So, I’m in Germany right now—Düsseldorf, to be exact—setting up a trade show. The show opens tomorrow. The heavy lifting (from a marketing perspective) began yesterday and will continue full bore today. The weather has been kind of gray and miserable since Monday, so it hasn’t been so bad being stuck inside Messe Düsseldorf Hall 13.

Airfare and timing wise, it worked out best to arrive over the weekend. Sunday was a bright, cool, glorious spring day, and my friend and colleague, Sherri, and I had the time to check out some of the sights before our work began in earnest.

Herewith some of those sights:


Rheinturm, or the Rhine Tower, is this massive concrete structure, and the tallest building in Düsseldorf. Wikipedia tells me it’s a communication tower that holds aerials for directional radio, FM and TV transmitters. I’d imagine all that stuff was a much bigger deal when it was built in 1981, because there didn’t seem to be much hoopla about the communications equipment when we went there. Or maybe there was, but it was all in German. Anyway, we went for the sole purpose of checking out the observation deck that sits 168 meters above the earth.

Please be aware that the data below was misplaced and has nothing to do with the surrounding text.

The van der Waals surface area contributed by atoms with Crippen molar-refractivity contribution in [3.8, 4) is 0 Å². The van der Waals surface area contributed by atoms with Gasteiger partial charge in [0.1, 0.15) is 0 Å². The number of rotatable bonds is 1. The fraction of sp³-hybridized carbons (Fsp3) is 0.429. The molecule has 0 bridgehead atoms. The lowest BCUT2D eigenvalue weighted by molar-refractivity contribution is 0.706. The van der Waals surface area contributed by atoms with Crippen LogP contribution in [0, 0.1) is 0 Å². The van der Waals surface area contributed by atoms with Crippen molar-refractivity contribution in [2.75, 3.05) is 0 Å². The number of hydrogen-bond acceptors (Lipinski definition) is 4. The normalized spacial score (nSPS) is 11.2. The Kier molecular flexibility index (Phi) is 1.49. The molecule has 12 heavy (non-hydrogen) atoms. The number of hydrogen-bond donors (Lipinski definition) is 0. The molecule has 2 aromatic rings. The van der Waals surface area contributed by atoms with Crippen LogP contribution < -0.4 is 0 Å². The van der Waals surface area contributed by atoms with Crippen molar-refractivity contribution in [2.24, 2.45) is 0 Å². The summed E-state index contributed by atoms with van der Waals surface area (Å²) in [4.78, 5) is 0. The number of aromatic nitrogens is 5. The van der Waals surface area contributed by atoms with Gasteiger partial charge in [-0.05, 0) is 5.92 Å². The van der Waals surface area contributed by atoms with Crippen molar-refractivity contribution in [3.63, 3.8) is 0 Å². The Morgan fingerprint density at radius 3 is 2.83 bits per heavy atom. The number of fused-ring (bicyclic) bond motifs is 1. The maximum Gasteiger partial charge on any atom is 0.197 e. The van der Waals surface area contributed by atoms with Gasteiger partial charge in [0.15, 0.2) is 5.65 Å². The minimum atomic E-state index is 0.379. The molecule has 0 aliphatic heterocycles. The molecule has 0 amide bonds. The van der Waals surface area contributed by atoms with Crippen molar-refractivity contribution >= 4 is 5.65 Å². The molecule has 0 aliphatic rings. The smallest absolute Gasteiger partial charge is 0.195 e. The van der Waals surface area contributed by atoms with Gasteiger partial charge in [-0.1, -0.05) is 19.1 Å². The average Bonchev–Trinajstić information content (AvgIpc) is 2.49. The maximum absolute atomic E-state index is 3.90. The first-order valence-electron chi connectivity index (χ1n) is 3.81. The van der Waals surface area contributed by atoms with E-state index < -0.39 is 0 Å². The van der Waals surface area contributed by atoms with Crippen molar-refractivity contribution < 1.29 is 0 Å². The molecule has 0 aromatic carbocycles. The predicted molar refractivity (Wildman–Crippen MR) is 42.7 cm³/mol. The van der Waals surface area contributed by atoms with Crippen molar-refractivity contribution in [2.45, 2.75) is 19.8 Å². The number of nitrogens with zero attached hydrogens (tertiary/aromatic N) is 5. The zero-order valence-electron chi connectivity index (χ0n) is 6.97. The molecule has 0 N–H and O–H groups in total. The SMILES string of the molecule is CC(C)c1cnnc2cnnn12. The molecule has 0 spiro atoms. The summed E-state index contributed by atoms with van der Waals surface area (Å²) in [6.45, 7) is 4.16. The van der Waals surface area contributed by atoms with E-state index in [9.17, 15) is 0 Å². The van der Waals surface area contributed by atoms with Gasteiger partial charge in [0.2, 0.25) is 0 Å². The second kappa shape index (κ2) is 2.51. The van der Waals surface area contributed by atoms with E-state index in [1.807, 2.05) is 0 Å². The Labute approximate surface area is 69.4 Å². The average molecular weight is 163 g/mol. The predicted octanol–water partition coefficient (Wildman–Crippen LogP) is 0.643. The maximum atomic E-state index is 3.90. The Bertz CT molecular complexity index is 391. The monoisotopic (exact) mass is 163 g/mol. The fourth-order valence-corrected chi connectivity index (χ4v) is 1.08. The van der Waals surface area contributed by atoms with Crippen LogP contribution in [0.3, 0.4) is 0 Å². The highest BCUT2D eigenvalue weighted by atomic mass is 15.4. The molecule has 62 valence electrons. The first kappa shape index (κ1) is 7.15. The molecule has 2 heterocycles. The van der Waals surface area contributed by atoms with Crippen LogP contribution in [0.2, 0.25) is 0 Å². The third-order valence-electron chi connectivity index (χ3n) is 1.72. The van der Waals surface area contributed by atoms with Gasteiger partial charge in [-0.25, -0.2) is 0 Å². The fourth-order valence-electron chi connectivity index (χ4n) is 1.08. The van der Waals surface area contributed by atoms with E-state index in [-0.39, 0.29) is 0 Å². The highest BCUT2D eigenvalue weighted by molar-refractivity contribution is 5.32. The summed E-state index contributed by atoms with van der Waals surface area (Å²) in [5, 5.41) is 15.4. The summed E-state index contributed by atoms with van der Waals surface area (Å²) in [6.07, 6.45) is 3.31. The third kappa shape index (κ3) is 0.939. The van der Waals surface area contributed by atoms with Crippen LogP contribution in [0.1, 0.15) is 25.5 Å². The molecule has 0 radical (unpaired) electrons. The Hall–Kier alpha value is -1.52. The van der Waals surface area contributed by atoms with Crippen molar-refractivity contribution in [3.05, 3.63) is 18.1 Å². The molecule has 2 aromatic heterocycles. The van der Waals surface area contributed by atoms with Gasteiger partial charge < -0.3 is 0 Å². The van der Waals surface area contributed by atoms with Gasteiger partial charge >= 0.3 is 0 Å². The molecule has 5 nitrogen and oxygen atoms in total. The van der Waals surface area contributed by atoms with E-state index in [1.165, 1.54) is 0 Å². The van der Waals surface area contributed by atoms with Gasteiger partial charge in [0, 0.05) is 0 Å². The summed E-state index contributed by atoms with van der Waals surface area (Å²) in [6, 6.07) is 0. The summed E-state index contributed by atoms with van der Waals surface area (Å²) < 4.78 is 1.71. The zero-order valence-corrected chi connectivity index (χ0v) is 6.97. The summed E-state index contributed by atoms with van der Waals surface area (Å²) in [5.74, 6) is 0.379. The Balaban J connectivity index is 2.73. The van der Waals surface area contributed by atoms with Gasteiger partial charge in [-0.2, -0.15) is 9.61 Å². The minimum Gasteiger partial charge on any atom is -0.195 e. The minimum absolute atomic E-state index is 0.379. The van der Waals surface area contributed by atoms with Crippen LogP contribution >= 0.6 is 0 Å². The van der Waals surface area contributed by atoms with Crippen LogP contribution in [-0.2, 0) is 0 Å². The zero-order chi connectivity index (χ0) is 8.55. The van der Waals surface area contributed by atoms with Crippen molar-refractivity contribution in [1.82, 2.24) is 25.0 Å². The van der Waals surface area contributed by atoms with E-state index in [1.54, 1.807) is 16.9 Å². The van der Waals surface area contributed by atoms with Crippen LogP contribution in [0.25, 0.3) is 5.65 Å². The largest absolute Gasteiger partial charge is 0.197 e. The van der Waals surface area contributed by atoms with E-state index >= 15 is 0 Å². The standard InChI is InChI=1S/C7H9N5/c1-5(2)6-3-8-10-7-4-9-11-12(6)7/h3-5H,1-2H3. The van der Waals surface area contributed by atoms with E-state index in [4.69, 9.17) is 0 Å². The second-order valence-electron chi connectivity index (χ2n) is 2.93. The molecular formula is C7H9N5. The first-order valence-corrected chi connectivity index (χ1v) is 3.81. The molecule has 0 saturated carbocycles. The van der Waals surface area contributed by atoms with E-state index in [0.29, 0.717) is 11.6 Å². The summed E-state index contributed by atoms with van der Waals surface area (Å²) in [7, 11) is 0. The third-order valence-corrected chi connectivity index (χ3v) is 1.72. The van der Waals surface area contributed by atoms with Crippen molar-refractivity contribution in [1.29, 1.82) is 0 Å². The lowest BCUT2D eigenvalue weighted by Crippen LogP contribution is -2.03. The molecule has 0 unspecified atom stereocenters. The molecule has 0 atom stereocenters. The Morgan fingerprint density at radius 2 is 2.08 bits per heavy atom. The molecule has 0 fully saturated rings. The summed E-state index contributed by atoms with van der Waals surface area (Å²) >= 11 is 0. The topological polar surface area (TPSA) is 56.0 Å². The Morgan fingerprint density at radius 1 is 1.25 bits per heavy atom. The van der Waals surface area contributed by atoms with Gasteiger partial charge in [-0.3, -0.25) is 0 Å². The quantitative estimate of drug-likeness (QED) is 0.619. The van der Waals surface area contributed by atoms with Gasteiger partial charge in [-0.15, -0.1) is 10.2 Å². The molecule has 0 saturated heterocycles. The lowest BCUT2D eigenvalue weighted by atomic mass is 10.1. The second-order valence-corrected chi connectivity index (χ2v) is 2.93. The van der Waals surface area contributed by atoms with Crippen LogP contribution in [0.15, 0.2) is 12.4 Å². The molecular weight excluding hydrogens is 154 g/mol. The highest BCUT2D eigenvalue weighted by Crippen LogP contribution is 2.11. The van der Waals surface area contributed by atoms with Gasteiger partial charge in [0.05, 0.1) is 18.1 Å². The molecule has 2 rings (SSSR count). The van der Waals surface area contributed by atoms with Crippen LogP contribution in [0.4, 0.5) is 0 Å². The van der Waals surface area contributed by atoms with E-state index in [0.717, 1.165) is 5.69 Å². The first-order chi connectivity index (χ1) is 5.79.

The picture at the top of this post shows the impressive view from the tower. All those white tents along the right side of the Rhine River were for the Düsseldorf Marathon, which just so happened to be this past Sunday. If you look really closely, you can see the runners.

In this picture, taken from the bridge nearest my hotel, you can see the tower on the right:

*Neuer Zollhof

In nearly every depiction of the Rheinturm I encountered, there were these really cool, curvy buildings featured in the foreground. I got to see them up close before I knew anything about them:

The one I’m standing in front of is covered in these keen reflective stainless steel tiles. Wikipedia tells me the three buildings are known as Neuer Zollhof, were designed by Frank O. Gehry, and completed in 1998. It looked to me like they house offices and restaurants.

Nothing too much more meaningful to share here, except that there was just something Gaudi-esque about those buildings that appealed to me.

Finally, I’ll conclude with Monday. It was gray and rainy, and there wasn’t a whole lot going on—even at the convention center—because of the May Day holiday. The only open restaurant we could find near our hotel was one called “China Town.” (Thank you, China Town, for upholding the old adage.) It was a lovely find, the service was wonderful, and the Chow Mein (I think it’s called something “Nudeln” in German) was delicious.

Auf wiedersehen.

One thought on “Düsseldorf

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